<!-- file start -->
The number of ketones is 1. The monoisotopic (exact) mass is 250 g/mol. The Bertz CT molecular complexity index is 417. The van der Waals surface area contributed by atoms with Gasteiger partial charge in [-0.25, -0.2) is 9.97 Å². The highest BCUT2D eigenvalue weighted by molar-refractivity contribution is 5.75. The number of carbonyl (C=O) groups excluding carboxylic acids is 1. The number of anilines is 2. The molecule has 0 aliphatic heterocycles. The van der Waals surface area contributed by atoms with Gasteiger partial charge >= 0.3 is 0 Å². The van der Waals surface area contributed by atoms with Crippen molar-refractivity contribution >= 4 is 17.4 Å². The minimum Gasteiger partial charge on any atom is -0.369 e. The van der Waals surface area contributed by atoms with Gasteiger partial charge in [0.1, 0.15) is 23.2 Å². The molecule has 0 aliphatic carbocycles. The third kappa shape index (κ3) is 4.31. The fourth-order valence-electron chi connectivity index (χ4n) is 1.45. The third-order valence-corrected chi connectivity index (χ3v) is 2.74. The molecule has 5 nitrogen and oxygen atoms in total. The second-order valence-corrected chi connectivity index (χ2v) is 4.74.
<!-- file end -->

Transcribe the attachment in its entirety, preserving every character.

The number of ketones is 1. The monoisotopic (exact) mass is 250 g/mol. The Bertz CT molecular complexity index is 417. The van der Waals surface area contributed by atoms with Gasteiger partial charge in [-0.25, -0.2) is 9.97 Å². The highest BCUT2D eigenvalue weighted by molar-refractivity contribution is 5.75. The number of carbonyl (C=O) groups excluding carboxylic acids is 1. The number of anilines is 2. The molecule has 0 aliphatic heterocycles. The van der Waals surface area contributed by atoms with Gasteiger partial charge >= 0.3 is 0 Å². The van der Waals surface area contributed by atoms with Crippen molar-refractivity contribution >= 4 is 17.4 Å². The minimum Gasteiger partial charge on any atom is -0.369 e. The van der Waals surface area contributed by atoms with Gasteiger partial charge in [0.1, 0.15) is 23.2 Å². The molecule has 0 aliphatic carbocycles. The third kappa shape index (κ3) is 4.31. The fourth-order valence-electron chi connectivity index (χ4n) is 1.45. The third-order valence-corrected chi connectivity index (χ3v) is 2.74. The molecule has 5 nitrogen and oxygen atoms in total. The second-order valence-corrected chi connectivity index (χ2v) is 4.74.